The Minister has been too concerned to restrict our debates to the narrow issues, although again, as pointed out in another place, the Bill in its original form covers a number of points concerned with auditing and so on. It is also true that the Bill covers the proposals in regard to resource accounting that we on these Benches, and I believe throughout Parliament, have welcomed, although in another place it has been suggested that a Bill of three clauses would have been sufficient to achieve that objective.

My point is illustrated by the remarks made by the Minister at Third Reading. In speaking to the amendments and the matter of access and he said:

    "Indeed, the Comptroller and Auditor General himself admitted that in giving evidence to the Public Accounts Committee. However, the Opposition have responded in the most extraordinary way: by removing the requirement that the clause should apply to departmental accounts, which is what is meant in Amendments Nos. 4 and 5".--[Official Report, 12/7/00; col. 249.]

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That is not what was meant by Amendments Nos. 4 and 5. He said what was meant by those amendments in another passage of his speech. A number of people came up to me after the Division was called saying, "Is it really true that this does what the Minister said; that by removing the requirement the clause would apply to departmental accounts?" He should have said, "We remove the requirement that it applies only to departmental accounts". I do not suggest that the Minister intended to mislead the House at Third Reading, but in reality we sought to widen the scope to include these measures that are clearly of great concern to Members of another place. He pointed out that the debate in another place was rather one-sided. Apart from the Minister's speeches, no one spoke in favour of the line that the Government took on the amendments.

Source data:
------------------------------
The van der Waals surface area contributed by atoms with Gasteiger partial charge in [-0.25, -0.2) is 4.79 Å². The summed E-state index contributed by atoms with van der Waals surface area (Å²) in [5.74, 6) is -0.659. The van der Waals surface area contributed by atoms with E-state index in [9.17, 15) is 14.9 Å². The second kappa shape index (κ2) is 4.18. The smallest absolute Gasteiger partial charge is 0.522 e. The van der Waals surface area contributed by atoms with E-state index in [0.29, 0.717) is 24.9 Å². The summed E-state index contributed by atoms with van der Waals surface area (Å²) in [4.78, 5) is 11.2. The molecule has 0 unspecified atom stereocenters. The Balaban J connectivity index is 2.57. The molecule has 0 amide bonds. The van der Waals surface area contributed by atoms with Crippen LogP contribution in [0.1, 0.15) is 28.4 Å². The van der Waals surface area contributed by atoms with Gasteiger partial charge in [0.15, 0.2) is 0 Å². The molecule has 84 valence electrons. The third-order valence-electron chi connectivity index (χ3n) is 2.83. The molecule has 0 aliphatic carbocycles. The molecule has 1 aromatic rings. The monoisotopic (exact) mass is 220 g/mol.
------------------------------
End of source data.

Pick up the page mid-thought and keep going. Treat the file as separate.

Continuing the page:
We have been over the ground a number of times in previous debates and I shall not weary the House by going over it again. But in relation to the right of access, which is what is at issue here, the Government are saying that the Comptroller and Auditor General has a right to roam. That point was clearly dealt with in the debate in another place. On the one hand it was argued--it is certainly the case--that the extent to which the National Audit Office is likely to roam in some irresponsible way is gravely limited by its resources, which are not as great as they might be. Having been chairman of the Public Accounts Committee which determines those resources, I can say that that is certainly so. Certainly the intrusion, which was made much of in the Minister's speech in the other place, is not likely to be on any scale.

In any event, in terms of this amendment, the National Audit Office would have to operate within the same constraints of intrusion which the Government themselves exercise. The same regulations and code of practice will apply equally. So we on this side do not believe that there will be the kind of dangers in our Amendment No. 7C, which we are suggesting should be reinstated, as the Government argue. Moreover, the Comptroller and Auditor General should not need to negotiate with those who spend public money and whose affairs he feels he ought to examine; that is not something that the representative of Parliament ought to have to do. He ought to have the right. As Mr Sheldon--the former chairman of the PAC and now the chairman of the Liaison Committee in another place--said, we want to go back to the situation of the 1866 Act which, "covered the lot", as he expressed it. The reality is that, at the moment, the National Audit Office and the Comptroller and Auditor General do not cover the lot in terms of public expenditure.